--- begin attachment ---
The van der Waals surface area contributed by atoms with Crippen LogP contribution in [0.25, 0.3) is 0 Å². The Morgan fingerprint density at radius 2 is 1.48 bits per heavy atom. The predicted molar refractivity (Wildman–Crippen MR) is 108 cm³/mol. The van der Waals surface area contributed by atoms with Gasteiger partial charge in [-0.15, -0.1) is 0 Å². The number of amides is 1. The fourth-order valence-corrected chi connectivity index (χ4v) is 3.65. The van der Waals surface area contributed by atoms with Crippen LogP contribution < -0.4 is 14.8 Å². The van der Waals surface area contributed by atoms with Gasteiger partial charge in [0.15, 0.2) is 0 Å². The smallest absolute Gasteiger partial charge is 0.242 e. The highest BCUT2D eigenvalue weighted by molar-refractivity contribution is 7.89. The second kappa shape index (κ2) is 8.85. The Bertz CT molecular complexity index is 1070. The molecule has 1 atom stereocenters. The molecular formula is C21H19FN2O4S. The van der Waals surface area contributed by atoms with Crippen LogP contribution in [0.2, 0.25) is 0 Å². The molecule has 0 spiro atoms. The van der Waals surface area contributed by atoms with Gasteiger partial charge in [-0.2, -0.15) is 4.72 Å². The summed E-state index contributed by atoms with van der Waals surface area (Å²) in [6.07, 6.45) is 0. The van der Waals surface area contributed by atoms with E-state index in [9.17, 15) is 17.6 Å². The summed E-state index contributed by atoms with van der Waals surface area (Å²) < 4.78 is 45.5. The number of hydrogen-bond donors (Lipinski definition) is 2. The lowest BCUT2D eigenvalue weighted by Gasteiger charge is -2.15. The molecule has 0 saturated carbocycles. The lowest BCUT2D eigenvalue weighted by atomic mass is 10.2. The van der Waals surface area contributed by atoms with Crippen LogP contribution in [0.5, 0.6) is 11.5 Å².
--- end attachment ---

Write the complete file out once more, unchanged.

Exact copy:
The van der Waals surface area contributed by atoms with Crippen LogP contribution in [0.25, 0.3) is 0 Å². The Morgan fingerprint density at radius 2 is 1.48 bits per heavy atom. The predicted molar refractivity (Wildman–Crippen MR) is 108 cm³/mol. The van der Waals surface area contributed by atoms with Gasteiger partial charge in [-0.15, -0.1) is 0 Å². The number of amides is 1. The fourth-order valence-corrected chi connectivity index (χ4v) is 3.65. The van der Waals surface area contributed by atoms with Crippen LogP contribution < -0.4 is 14.8 Å². The van der Waals surface area contributed by atoms with Gasteiger partial charge in [0.15, 0.2) is 0 Å². The smallest absolute Gasteiger partial charge is 0.242 e. The highest BCUT2D eigenvalue weighted by molar-refractivity contribution is 7.89. The second kappa shape index (κ2) is 8.85. The Bertz CT molecular complexity index is 1070. The molecule has 1 atom stereocenters. The molecular formula is C21H19FN2O4S. The van der Waals surface area contributed by atoms with Crippen LogP contribution in [0.2, 0.25) is 0 Å². The molecule has 0 spiro atoms. The van der Waals surface area contributed by atoms with Gasteiger partial charge in [-0.2, -0.15) is 4.72 Å². The summed E-state index contributed by atoms with van der Waals surface area (Å²) in [6.07, 6.45) is 0. The van der Waals surface area contributed by atoms with E-state index in [9.17, 15) is 17.6 Å². The summed E-state index contributed by atoms with van der Waals surface area (Å²) < 4.78 is 45.5. The number of hydrogen-bond donors (Lipinski definition) is 2. The lowest BCUT2D eigenvalue weighted by Gasteiger charge is -2.15. The molecule has 0 saturated carbocycles. The lowest BCUT2D eigenvalue weighted by atomic mass is 10.2. The van der Waals surface area contributed by atoms with Crippen LogP contribution in [0.5, 0.6) is 11.5 Å².